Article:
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Could newly-discovered 2020 XL5 be an Earth Trojan?


tony873004
 

2020 XL5 's nominal trajectory from JPL Horizons shows it librating about Earth's L4 point.
http://orbitsimulator.com/BA/2020_XL5_c.gif

100/100 clones generated with FindOrb are doing the same.
http://orbitsimulator.com/BA/2020_XL5.JPG


Sam Deen
 

I'll search for some precoveries to figure out for sure. I will say now: It can't be an extremely stable Trojan. The eccentricity cutoff for most stable Jupiter Trojans seems to be 0.3, with a decent handful above 0.2. This object's eccentricity is nearly 0.39 and I expect Earth's threshold is even lower!

~Sam

On Tuesday, January 26, 2021, 6:18:55 PM PST, tony873004 <tony@...> wrote:


2020 XL5 's nominal trajectory from JPL Horizons shows it librating about Earth's L4 point.
http://orbitsimulator.com/BA/2020_XL5_c.gif

100/100 clones generated with FindOrb are doing the same.
http://orbitsimulator.com/BA/2020_XL5.JPG


andrew_j_walker@...
 

It also has a MOID of 0.0273 au with Venus so over time it will become less stable.

The JPL site has a number of encounters with Earth and Venus listed, but the distances
mostly have a large error. A longer arc will improve this a lot!

Andrew


On Tue, Jan 26, 2021 at 06:23 PM, Sam Deen wrote:
 
I'll search for some precoveries to figure out for sure. I will say now: It can't be an extremely stable Trojan. The eccentricity cutoff for most stable Jupiter Trojans seems to be 0.3, with a decent handful above 0.2. This object's eccentricity is nearly 0.39 and I expect Earth's threshold is even lower!
 
~Sam
 
On Tuesday, January 26, 2021, 6:18:55 PM PST, tony873004 <tony@...> wrote:
 
 
2020 XL5 's nominal trajectory from JPL Horizons shows it librating about Earth's L4 point.
http://orbitsimulator.com/BA/2020_XL5_c.gif

100/100 clones generated with FindOrb are doing the same.
http://orbitsimulator.com/BA/2020_XL5.JPG


Aldo Vitagliano
 

Hi all,

I can confirm that 2000 XL5 is presently a moderately stable Earth Trojan (I mean stable on a time scale of 2-4 millennia).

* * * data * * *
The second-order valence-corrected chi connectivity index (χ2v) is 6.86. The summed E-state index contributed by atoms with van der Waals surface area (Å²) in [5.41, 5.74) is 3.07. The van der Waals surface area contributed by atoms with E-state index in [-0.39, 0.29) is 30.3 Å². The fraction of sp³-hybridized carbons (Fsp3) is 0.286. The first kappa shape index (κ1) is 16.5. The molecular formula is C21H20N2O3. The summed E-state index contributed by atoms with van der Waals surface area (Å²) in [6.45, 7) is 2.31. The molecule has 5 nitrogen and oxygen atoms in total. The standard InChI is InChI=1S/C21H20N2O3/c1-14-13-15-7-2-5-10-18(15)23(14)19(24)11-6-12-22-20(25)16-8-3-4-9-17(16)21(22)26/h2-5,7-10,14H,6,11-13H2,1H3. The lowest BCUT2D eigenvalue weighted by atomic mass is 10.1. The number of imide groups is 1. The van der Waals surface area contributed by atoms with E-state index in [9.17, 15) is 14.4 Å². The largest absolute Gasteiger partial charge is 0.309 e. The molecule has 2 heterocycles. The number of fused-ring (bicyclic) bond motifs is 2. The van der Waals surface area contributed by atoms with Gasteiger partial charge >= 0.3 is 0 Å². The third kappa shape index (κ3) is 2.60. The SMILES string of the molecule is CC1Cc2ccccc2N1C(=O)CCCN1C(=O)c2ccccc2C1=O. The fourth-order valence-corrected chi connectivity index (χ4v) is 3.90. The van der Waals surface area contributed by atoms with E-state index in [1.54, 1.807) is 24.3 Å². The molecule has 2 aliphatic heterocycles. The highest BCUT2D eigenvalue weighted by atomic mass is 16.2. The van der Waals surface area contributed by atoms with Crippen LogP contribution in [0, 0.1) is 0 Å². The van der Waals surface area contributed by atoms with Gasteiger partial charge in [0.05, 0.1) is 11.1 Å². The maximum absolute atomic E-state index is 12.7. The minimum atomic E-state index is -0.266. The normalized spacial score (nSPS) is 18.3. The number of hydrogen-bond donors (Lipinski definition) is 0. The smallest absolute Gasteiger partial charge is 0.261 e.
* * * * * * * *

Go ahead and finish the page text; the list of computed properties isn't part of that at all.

I have downloaded the nominal elements and their covariance matrix from the Neodys site, thereby generating 200 clones of the body.
All the 200 clones, integrated up to AD 4500, although becoming spread over an orbital arc of more than 120 degrees, keep librating around the L4 point.
The first clone jumps over the L3 point around year 4500, and by year 6000 many of them have done of jump and a few of them are librating around the L5 point.

Regards
Aldo Vitagliano

www.solexorb.it




tony873004 <tony@gravitysimulator.com> ha scritto:

2020 XL5 's nominal trajectory from JPL Horizons shows it librating about
Earth's L4 point.
http://orbitsimulator.com/BA/2020_XL5_c.gif

100/100 clones generated with FindOrb are doing the same.
http://orbitsimulator.com/BA/2020_XL5.JPG





Wiggins Patrick
 

Pardon the pretty much off topic reply but you can tell I’m old since “XL5” reminded me of this from when I was a wee one:
https://en.wikipedia.org/wiki/Fireball_XL5

patrick :)
718

On 26 Jan 2021, at 19:18, tony873004 <tony@gravitysimulator.com> wrote:

2020 XL5 's nominal trajectory from JPL Horizons shows it librating about Earth's L4 point.
http://orbitsimulator.com/BA/2020_XL5_c.gif

100/100 clones generated with FindOrb are doing the same.
http://orbitsimulator.com/BA/2020_XL5.JPG


tony873004
 

Here's an animation showing why Venus can not destabilize 2020 XL5's Trojan configuration at the moment.
http://orbitsimulator.com/BA/2020_XL5_Venus_Plane.gif  
The simulation uses JPL Horizons nominal position and velocity vectors as a starting point.
The bright yellow is where the asteroid is above the plane of Venus' orbit, and the dark yellow is below, with the transitions showing the ascending and descending nodes.
When the asteroid is at Venus' distance from the Sun, it currently passes too high above Venus, or too low. But as the nodes precess over the centuries, and get close to Venus (lowering its MOID with Venus), Venus has a large influence on the asteroid's orbit, changing the shape of trojan orbit, ultimately sending it  over the L3.



On Thu, Jan 28, 2021 at 11:17 PM Wiggins Patrick <4099wiggins@...> wrote:
Pardon the pretty much off topic reply but you can tell I’m old since “XL5” reminded me of this from when I was a wee one:
https://en.wikipedia.org/wiki/Fireball_XL5

patrick  :)
718

> On 26 Jan 2021, at 19:18, tony873004 <tony@...> wrote:
>
> 2020 XL5 's nominal trajectory from JPL Horizons shows it librating about Earth's L4 point.
> http://orbitsimulator.com/BA/2020_XL5_c.gif
>
> 100/100 clones generated with FindOrb are doing the same.
> http://orbitsimulator.com/BA/2020_XL5.JPG
>